A note pad with a single sheet attached to a cliboard, and a pencil placed horizontally at the centre. Red and black blended
Illustrations by Ibrahim Rayintakath 

Does diagnosis help or harm? Or, why we name our demons

Mental health diagnoses are often attacked for being unscientific, oppressive, and prone to abuse. But for many, they remain the only route to dignity and sanity.

Tanmoy Goswami

Content warning and disclaimer: Contains potentially distressing material, including reference to suicidality. Sanity by Tanmoy is not a therapy platform. Please do not self-diagnose if you experience a mental health concern. Consult a professional.

I usually dread the question with which Anamika, my therapist of three years, starts every session.

"So, what's on your mind?"

On most days, I have no clue what's on my mind. The mind isn't a table. You can't just scan it and say: there's my child's toy aeroplane, and yesterday's leftover sandwich, and aha, there's that broken fridge magnet I've been meaning to fix. The mind is occupied by absurd, shadowy things. It's a pain having to catalogue them in intelligible words at 10 AM on a Tuesday.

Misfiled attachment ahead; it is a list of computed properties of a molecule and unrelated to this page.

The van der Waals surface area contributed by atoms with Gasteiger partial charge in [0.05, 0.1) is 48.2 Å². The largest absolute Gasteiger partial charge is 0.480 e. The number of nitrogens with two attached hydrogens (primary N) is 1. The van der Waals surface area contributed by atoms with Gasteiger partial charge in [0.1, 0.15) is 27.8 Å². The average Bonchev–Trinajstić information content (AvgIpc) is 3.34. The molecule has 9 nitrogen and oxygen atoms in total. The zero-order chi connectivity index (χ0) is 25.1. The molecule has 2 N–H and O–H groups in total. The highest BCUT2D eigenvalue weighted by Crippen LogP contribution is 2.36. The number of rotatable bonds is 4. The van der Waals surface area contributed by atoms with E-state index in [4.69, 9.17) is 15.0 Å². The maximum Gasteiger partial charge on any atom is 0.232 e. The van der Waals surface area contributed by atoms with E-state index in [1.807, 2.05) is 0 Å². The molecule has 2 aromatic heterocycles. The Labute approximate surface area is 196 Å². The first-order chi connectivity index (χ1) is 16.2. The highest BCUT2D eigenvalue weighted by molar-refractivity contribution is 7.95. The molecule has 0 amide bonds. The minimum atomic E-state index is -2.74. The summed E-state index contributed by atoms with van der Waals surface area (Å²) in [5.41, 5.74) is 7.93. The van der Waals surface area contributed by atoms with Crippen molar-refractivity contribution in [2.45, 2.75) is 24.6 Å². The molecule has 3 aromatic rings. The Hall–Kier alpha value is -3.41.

But this Tuesday, I was ready. I wanted a specific outcome from the next 60 minutes. So when Anamika asked me, I told her exactly what was on my mind.

“Do you think I have borderline personality disorder?”

You see, I've had this nagging suspicion for a while that the shittiness I feel these days is different from the familiar racket of depression and anxiety with which I have lived my entire (adult) life. Let me try to describe it: a ghastly mix of fear of abandonment; short periods of feeling okay, even good, about myself, followed by abject self-loathing and self-directed anger; extreme highs and lows in how I see other people; spells of intense panic when I stop breathing; unbearable sensitivity to the tiniest of real or imagined slight from people near me, like a toothache that grips my whole being; and a strong urge to dabble in what Anamika calls 'self-annihilation'.

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